Props made three Belfast sinks on wheels complete with dressing room mirror lights.  We had some decorative brackets for the sinks laser cut by a CADCAM company in south London; CutLaserCut have a selection of industrial size laser cutters so we emailed over our design and they were put to work cutting 9mm MDF to make Art Deco style brackets…Laser Power!

End result is an absolutely epic set, I couldn’t wait to see the actors and musicians apply their magic and it certainly didn’t disappoint, it was a great show and a brilliant demonstration of the collaborative production process here at the Guildhall School of Music and Drama.

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So there you have it, many weeks of hard work was certainly worth it looking at the amazing result. If you want to see a fascinating time lapse video of the set being taken to pieces you’re in luck! It’s quite a cathartic process destructing a set, the thing I find hardest to comprehend is that all those weeks of hard labour can be undone such a short time, about 12 hours. But that’s the way it goes I suppose. See the video courtesy of  the Technical Theatre department either on their blog or by clicking here.

We’re checking out of The Grand Hotel now;

The Props Department have realised a host of interesting and challenging creations this term. We’ve seen the creation of a prosthetic body parts including the frighteningly realistic torso of St. John the Baptist in its unfortunate de-limbed, decapitated and disembolwled state – so goes the brutal end for St. John in the Stradella opera. Our props students have also served an apprenticeship of sorts in coopering, deconstructing Scottish whisky barrels and recreating a fake barrel mid construction which allowed the opera singers to simulate the construction of the barrel during the performance of Arne’s The Cooper. Sound complicated? It is! See Pat’s Blog for a full run down.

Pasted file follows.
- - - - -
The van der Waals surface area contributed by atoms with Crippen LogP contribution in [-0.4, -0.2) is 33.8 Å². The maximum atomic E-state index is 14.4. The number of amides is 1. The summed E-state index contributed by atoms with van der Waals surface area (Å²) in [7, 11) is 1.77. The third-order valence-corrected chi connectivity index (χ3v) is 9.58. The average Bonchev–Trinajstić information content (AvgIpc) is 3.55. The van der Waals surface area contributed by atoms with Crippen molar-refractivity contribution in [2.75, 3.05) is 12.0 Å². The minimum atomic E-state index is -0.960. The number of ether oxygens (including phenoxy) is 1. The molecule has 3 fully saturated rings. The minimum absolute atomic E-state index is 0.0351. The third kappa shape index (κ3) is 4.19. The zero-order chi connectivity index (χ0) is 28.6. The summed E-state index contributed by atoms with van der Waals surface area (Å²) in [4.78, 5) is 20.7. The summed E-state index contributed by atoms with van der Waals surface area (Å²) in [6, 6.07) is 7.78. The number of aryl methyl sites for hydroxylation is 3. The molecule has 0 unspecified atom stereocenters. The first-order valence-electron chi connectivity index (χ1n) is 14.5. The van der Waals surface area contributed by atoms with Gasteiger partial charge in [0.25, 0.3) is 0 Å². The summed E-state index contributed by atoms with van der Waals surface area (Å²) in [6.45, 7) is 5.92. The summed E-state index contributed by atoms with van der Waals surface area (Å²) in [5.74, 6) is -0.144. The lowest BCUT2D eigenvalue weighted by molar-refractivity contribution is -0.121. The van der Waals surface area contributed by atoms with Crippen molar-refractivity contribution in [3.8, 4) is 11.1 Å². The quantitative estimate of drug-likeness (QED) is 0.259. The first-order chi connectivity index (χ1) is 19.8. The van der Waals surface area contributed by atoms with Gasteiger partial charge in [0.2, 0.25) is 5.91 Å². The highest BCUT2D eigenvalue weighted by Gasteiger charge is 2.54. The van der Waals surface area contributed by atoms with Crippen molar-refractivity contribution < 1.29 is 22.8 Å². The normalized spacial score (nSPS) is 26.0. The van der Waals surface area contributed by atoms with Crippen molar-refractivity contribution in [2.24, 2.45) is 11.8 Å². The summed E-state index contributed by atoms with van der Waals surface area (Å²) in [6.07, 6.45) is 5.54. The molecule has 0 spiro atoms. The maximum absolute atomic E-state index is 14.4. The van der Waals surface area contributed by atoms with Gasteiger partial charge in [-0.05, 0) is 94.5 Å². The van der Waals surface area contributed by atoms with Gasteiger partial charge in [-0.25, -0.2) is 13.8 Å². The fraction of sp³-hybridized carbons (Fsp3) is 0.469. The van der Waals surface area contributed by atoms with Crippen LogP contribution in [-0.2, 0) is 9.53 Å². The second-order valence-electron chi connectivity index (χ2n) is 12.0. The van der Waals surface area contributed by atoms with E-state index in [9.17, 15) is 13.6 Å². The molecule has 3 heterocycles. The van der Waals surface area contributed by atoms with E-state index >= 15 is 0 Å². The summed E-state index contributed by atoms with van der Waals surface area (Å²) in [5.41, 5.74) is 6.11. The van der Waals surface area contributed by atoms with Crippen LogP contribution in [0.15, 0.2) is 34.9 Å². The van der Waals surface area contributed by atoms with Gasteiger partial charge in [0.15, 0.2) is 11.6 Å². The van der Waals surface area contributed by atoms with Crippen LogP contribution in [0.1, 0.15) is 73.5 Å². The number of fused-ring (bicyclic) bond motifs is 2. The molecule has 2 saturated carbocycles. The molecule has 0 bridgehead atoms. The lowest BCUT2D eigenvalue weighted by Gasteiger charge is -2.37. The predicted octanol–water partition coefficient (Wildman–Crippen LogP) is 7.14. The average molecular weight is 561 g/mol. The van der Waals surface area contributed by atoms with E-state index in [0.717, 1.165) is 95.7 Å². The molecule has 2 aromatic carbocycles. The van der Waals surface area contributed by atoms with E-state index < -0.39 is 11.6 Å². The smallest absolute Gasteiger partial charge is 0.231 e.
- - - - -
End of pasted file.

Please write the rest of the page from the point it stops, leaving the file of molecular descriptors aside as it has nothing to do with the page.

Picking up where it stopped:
Any finally, to round up this academic years activity, our annual first year Puppet Project!

Our first years have just presented their end of year project. The theme for this years project was the Grim tale of Hansel & Gretel set in an urban landscape, conceived as: HSNL + GRTL

The project kicked off with a crash course in puppetry with puppetry guru Steve Tiplady who gave a half day crash course in making and operating puppets.

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The first years then spent a week creating their puppets and taking crash courses in lighting and video editing from our lighting and video lecturers, then it was into the studio, out on location and finally many hours in the editing suite to create their fantastic version of the folk story, great work guys.

That’s it from us until September so enjoy your summer and we’ll see you on the other side.

I’ll leave you with the video of the first years puppet project HSNL + GRTL, enjoy!

 

 

 

 

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Bringing the little wooden boy to life…

Week 5 kicks off today and with it, fit-up for this term’s opera ‘The Adventures of Pinocchio’ designed by Dick Bird. The design realisation workshops at the Guildhall School have been a hive of activity over the past few weeks and we aren’t finished yet as this week is sure to be even busier as we fit the set up in our Silk Street Theatre. The construction workshop and the scenic art paintshop have been changing every day, with new scenic components being made and more layers of paint being applied to make what I’m sure will be a very interesting and impressive set. Here’s just a snippet of what’s been going on in scenic art and construction…(click on the pictures for a closer look!)